Yamaha’s Audioversity in Vegas was an audio engineer’s wet dream…
From FOH and monitor mixing tips with some of sound’s best ears to how to’s on using EtherSound to network for live sound and console maintenance, the two day blowout on everything pro audio gave engineers and the aspiring real hands-on time in front of Yamaha’s newest gear, and one-on-one advice from top pros like Dan Dugan and Monty Lee Wilkes.
For the gigging musician, local band, or small church setups, Yamaha presented “Sound Solutions for Less,” a rundown of Yamaha’s more affordable digital powered mixers and speakers. Presented by Mark Rush, the class ran through not only all of the lower cost options, but demoed sample setups for different price ranges so attendees could hear the setup and see the size for portability.
First up was the StagePas Series, which, since it first came out, I have always thought has done wonders on the small PA portability side. Mark boasted that the StagePas is designed to go from rolling in to up and running in roughly 3 minutes. Though there wasn’t a demo of this, it seems completely doable based on its design.
You have two choices on the StagePas, the 500 – a 10 channel powered mixer (4 XLR ins) at 250 watts with built-in phantom power, 2 band Channel EQ, SPX digital reverb and an auto compressor/limiter. It comes with 2 10” two-way passive speakers, and the mixer stores in the back of the speaker with the cables for total portability. The MSRP on the 500 is $1,249.
For smaller setups, the StagePas 300 serves up 8 channels at 160 watts and the same basic features, with an MSRP of $789. Both of these units are designed for small footprint, fast setup and easy teardown, and offer the ability to mount the mixer on a speaker stand so you can have it right in front of you. And both sounded great. For solo, duos, or small acoustic acts, the StagePas series is a great option.
Next up was the EMX series of powered mixers. There are lots of choices in this series: two different flat consoles, and three different configs on the box style. Both of the flat consoles, the EMX5016CF and the EMX5014C deliver 500 watts, built in dual SPX effect processors, 9-band digital graphic EQ, and compressor with either 16 or 14 channels. The 5016CF also includes automatic feedback suppression, which was another highlight at the conference, as it seems to be something Yamaha has been pretty focused on lately. MSRP on the EMX5016CF is $1,250.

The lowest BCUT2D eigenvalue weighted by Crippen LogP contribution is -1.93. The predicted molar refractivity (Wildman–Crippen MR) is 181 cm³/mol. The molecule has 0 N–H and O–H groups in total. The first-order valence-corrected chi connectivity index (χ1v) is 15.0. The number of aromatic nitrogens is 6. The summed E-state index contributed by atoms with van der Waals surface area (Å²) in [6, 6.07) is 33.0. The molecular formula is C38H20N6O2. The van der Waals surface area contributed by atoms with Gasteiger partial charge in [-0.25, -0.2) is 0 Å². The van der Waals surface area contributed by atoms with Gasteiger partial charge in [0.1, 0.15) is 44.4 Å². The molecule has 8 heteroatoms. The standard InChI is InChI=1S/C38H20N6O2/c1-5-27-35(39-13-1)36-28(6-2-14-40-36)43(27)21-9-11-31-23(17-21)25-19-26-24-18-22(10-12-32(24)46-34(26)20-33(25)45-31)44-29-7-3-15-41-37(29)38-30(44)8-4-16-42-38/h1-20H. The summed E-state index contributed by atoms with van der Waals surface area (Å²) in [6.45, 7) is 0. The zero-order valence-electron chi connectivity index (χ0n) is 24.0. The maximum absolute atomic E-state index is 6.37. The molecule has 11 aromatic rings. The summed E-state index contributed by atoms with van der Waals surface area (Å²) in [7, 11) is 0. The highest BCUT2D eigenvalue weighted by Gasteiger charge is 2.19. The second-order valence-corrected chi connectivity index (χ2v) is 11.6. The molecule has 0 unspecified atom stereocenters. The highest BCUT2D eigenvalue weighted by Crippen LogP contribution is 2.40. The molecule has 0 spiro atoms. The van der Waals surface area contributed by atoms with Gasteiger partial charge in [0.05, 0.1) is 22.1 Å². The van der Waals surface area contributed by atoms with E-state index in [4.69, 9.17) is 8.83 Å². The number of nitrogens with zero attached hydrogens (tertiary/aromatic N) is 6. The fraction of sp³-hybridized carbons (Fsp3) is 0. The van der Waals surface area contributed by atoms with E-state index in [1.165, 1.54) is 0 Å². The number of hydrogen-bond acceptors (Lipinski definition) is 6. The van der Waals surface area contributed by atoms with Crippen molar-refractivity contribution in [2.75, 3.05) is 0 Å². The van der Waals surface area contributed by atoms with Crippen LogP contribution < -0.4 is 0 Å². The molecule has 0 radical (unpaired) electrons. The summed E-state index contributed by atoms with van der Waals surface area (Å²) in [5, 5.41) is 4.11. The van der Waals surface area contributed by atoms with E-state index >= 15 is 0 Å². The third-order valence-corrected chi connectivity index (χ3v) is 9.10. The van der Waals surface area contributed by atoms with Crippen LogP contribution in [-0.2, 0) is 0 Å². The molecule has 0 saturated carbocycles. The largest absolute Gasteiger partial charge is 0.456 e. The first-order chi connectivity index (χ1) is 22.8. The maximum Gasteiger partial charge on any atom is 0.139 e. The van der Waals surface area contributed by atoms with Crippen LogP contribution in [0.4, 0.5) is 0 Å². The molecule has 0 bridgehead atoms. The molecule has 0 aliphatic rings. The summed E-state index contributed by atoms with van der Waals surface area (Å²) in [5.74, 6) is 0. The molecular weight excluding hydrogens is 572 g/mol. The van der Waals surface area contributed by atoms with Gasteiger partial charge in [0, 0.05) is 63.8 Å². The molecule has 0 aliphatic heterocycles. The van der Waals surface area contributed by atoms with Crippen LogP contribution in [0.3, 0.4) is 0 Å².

The box style EMX series mixers offer up even more affordable configurations of 14 or 12 channels with 7-band EQ, built in effects, and plenty of flexibility that are also rack mountable. The MSRP on these range from $500 to $750, so they are perfect for a band’s first PA or a church with limited funds that still needs power and flexibility.
Last in mixers was the MG series, a console series with included USB I/O for integration of two-track recording to Cubase A14 (Mark was careful to mention that the included Cubase version is demo only and that users will have to purchase full versions of Cubase). Basically, in this series you’ve got varying channel, bus, and aux send configurations with all the features of some high end digital mixers scaled for smaller setups. All include onboard effects and EQ and are incredibly lightweight for maximum portability. Going through all the features and configs in this series would take forever, so definitely check out the spec sheets on the Yamaha site.
Stay tuned for Part Two of Sound Solutions coverage where I’ll run though the speaker choices…
Originally posted 2011-09-07 17:54:32.